Learning from the previous day's experience, the battalion beefed up its
offensive operations on Saturday, taking positions inside Special Republican
Guard headquarters and directly outside a presidential palace.
'Yesterday the Iraqis attacked us in an effort to put us on the defensive.
They tried to dislodge us from a blocking position on the highway, but it
did not work. By nightfall their attacks ended. Our one offensive yesterday,
which met with minimal contact from the enemy, was sufficient to stop their
operations,' said Rutter.
The ground troops have found that even after air force bombing reduced Iraqi
complexes to rubble, Iraqi forces often remain or attempt to return.
Infantry offensives are necessary to flush out these structures and occupy
'We don't want to repeat the mistakes made in Vietnam when US forces took
terrain and then left – only to be attacked again from the same locations.
The infantry is the only branch of the military that can both seize and hold
terrain,' said Cooney.
As the battalion's Alpha Company used TOW anti-tank missiles to destroy two
Iraqi T-72 tanks and kill 10 Iraqi infantrymen still within the already
bombed-out presidential palace, Bravo tank company patrolled a bombed- out
Republican Guard training camp. There, evidence of precision Air Force
bombing from the previous night was clearly at hand. Buildings reduced to
smoldering gray brick rubble abutted others left largely unscathed. From one
such building, an Iraqi sniper shot at M-1A-1 Abrams tanks.
Rather than send in forces to find him, company commander Capt. Jimmy Lee
destroyed the building with high explosive charges. The sniper appeared
shortly thereafter. As he lay on the ground, he held up a press card and
claimed to be a journalist stuck at the compound.
'The guys asked me what to do,' Rutter, who was with Bravo tank company, said. 'I told them to handcuff him because he was just shooting at us.'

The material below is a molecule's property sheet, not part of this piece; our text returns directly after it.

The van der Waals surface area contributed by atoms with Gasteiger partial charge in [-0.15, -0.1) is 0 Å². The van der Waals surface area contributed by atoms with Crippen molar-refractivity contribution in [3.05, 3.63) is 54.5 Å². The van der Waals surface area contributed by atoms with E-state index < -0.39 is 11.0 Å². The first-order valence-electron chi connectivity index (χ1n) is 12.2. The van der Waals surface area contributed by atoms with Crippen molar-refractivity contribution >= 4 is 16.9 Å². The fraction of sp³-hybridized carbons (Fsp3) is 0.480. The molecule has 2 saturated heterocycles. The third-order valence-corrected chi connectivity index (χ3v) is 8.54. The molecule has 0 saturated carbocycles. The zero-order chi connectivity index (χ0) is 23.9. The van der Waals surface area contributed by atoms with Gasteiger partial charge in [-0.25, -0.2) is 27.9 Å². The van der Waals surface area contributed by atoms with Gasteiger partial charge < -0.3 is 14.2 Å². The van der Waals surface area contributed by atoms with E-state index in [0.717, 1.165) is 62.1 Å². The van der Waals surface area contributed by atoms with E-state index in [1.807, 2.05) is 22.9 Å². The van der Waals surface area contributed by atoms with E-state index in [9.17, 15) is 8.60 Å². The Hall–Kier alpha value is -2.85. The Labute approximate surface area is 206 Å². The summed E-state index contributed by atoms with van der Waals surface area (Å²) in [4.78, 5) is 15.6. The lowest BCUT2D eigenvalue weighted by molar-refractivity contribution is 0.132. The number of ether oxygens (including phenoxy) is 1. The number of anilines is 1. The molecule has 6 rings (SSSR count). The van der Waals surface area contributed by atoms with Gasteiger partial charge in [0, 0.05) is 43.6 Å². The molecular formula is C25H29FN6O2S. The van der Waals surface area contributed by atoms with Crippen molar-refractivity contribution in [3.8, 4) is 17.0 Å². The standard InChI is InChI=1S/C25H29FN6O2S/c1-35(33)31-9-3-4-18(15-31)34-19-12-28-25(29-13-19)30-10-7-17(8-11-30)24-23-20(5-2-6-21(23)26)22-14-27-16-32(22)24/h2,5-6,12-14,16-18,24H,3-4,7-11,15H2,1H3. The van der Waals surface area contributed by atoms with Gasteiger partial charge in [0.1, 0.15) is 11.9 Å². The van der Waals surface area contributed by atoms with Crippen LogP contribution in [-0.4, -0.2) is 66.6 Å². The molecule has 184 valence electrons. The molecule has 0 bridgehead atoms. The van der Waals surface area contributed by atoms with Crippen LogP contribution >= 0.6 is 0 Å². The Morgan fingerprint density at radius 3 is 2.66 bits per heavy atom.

Earlier in the day, Iraqi television reported that US forces had not entered
Baghdad and that the Iraqi army had retaken the airport. This was
interesting news for soldiers, particularly from the 101st Airborne
Division's 3-187 Battalion that entered the terminal buildings on
search-and-destroy missions Saturday morning. Their initial search of the
VIP terminal turned up, 'gold, china, jewels, and other expensive items
hidden at the site,' said Maj. Rod Coffey, the 2-7's Operations Officer.
As the sun began to set Saturday evening, with black smoke billowing out
over an expanse of several hundred meters from the Special Republican
Guard's base, 2-7 soldiers took a sanguine view of their experience as the
most combat-tested battalion thus far in Iraq.
'Here we are at what two days ago was Saddam Hussein International Airport. We completed our mission to date and are thinking about our next one,' said Staff Sergeant Patrick
As he watched an Abrams tank tow a track from a disabled 1-33 armored
vehicle, Master Sgt. Timothy Cabell put things in perspective. 'We were able
to do something that many armies have tried in the past to do but failed. We
made it here to the airport at night through the maze of streets of the
towns along the Euphrates River. Thank God for our technology. Without our
night-vision, our GPS, and our troop grid tracking systems, I don't know how
we would have done it.'
Originally published in The Jerusalem Post.